Cost of living crisis hits young people

May 19, 2022

Our Analysis Manager, Andrea Barry, responds to May’s ONS labour market stats, noting how long-term unemployment is still higher than pre-pandemic levels (21%) for young people aged 18-24.

Youth unemployment is the lowest it’s ever been (10.6%), in a good overall indicator of the labour market. However, economic inactivity is still relatively high, at 9% with 1 in 10 young people not in education, employment, or training (NEET).

For young people aged 18-24, long-term unemployment is still higher than pre-pandemic levels (21%). It is essential to understand who is more likely to still be unemployed, for over 12 months, given the record level of vacancies (with more vacancies than unemployed individuals).

Furthermore, economic inactivity for young women aged 16-24 who are not in full time education has increased (17.3% to 18.4%) while the unemployment rate has declined (from 7.9% to 6.6% ), and employment is stagnant (76.2%). For 16–24-year-old men not in full time education, there has been a decline in economic inactivity (15.8% to 14.9%) and employment has increased (74.4% to 75.4%). There is a clear polarisation amongst men and women who are not in full time education, and it is a worry that many young women have left the labour market and are no longer seeking work. For men in full-time education, aged 16-24, economic inactivity has increased(67.4% to 68.8%), and unemployment is up (15.5% to 16%). Again, there is a clear difference in how young people in and out of education interact with the labour market, and this is a clear economic trend that should be monitored, especially given the further increase in the cost of living.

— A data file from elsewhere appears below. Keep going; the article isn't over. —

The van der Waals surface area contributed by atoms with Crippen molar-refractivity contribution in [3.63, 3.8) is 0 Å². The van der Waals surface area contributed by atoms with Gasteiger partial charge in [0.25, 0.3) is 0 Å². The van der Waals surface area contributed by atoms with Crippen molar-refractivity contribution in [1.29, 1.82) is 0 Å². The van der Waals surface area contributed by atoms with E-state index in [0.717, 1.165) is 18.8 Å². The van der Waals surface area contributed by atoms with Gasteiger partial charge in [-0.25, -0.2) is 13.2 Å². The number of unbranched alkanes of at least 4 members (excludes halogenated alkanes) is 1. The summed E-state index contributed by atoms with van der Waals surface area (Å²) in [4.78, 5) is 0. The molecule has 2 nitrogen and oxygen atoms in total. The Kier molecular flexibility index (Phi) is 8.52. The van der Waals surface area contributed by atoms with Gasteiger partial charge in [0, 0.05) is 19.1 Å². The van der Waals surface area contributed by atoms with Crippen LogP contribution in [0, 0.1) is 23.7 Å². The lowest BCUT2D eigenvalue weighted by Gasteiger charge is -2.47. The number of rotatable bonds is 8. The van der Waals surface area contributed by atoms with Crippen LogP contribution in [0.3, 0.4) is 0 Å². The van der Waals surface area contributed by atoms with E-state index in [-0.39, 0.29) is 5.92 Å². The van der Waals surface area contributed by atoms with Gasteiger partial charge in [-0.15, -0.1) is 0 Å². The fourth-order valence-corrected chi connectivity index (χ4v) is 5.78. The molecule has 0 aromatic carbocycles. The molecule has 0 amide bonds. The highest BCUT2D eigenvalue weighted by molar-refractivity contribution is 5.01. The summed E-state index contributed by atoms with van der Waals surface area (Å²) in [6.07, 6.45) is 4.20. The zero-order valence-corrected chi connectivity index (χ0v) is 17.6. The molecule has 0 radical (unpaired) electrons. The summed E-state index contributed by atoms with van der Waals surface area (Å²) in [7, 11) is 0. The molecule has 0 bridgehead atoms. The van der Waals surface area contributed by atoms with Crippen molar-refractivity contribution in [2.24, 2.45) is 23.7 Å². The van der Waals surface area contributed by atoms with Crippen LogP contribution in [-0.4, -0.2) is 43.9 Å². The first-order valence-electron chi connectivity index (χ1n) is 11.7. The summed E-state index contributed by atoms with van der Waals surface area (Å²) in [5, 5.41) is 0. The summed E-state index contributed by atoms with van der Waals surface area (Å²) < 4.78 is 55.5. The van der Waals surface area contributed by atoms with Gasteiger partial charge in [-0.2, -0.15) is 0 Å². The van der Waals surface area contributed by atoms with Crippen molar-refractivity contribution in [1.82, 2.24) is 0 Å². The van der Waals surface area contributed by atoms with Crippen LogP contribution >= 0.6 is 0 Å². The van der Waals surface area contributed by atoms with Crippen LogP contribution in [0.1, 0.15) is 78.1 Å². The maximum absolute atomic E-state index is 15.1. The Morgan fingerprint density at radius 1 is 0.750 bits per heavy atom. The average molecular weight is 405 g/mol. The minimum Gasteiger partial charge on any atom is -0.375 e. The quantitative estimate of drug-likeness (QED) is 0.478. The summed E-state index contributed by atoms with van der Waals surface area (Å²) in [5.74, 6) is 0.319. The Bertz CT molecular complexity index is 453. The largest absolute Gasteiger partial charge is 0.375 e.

Furthermore, today it was announced that UK inflation soared to 9% in April, the highest in over 40 years. Increasing gas and electricity costs, food, and transport costs, as well as housing costs are pushing budgets to the limit. The impact on young people is mixed, as this will largely depend on their individual circumstances. Young people with student loans may begin to experience a crisis of rising interest rates, with the IFS calling it a rollercoaster for student loans. Young people who claim Universal Credit will find the real value of their benefits decline, as well those who claim for disability support. As young people will spend, on average, double on essentials like rent or bills than people aged over 51 will, this is a serious problem that we must solve, so that young people are not forgotten in the policy discussion about their present and future.

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